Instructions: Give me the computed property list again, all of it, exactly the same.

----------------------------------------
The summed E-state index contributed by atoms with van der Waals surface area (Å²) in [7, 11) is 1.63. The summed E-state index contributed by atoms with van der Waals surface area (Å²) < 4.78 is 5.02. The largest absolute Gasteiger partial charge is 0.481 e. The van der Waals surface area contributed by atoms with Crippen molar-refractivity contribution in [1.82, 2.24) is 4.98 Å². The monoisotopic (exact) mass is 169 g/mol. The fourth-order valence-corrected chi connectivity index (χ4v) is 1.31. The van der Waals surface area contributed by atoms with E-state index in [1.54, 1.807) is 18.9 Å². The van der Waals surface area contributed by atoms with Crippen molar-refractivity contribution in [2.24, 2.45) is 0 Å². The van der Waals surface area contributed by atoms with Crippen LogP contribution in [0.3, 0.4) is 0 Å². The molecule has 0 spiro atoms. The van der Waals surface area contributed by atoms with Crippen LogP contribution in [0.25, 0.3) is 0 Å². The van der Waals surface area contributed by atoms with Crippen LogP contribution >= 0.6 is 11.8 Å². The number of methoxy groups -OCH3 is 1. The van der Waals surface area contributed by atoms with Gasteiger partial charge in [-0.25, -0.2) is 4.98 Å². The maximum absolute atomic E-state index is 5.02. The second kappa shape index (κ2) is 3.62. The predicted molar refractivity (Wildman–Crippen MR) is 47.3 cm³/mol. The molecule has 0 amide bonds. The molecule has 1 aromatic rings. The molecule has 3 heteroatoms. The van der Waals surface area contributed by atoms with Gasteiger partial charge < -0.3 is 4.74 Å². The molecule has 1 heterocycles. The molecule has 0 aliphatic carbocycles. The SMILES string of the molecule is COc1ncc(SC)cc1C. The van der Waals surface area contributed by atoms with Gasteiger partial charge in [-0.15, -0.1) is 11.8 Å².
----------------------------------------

The summed E-state index contributed by atoms with van der Waals surface area (Å²) in [7, 11) is 1.63. The summed E-state index contributed by atoms with van der Waals surface area (Å²) < 4.78 is 5.02. The largest absolute Gasteiger partial charge is 0.481 e. The van der Waals surface area contributed by atoms with Crippen molar-refractivity contribution in [1.82, 2.24) is 4.98 Å². The monoisotopic (exact) mass is 169 g/mol. The fourth-order valence-corrected chi connectivity index (χ4v) is 1.31. The van der Waals surface area contributed by atoms with E-state index in [1.54, 1.807) is 18.9 Å². The van der Waals surface area contributed by atoms with Crippen molar-refractivity contribution in [2.24, 2.45) is 0 Å². The van der Waals surface area contributed by atoms with Crippen LogP contribution in [0.3, 0.4) is 0 Å². The molecule has 0 spiro atoms. The van der Waals surface area contributed by atoms with Crippen LogP contribution in [0.25, 0.3) is 0 Å². The van der Waals surface area contributed by atoms with Crippen LogP contribution >= 0.6 is 11.8 Å². The number of methoxy groups -OCH3 is 1. The van der Waals surface area contributed by atoms with Gasteiger partial charge in [-0.25, -0.2) is 4.98 Å². The maximum absolute atomic E-state index is 5.02. The second kappa shape index (κ2) is 3.62. The predicted molar refractivity (Wildman–Crippen MR) is 47.3 cm³/mol. The molecule has 0 amide bonds. The molecule has 1 aromatic rings. The molecule has 3 heteroatoms. The van der Waals surface area contributed by atoms with Gasteiger partial charge < -0.3 is 4.74 Å². The molecule has 1 heterocycles. The molecule has 0 aliphatic carbocycles. The SMILES string of the molecule is COc1ncc(SC)cc1C. The van der Waals surface area contributed by atoms with Gasteiger partial charge in [-0.15, -0.1) is 11.8 Å².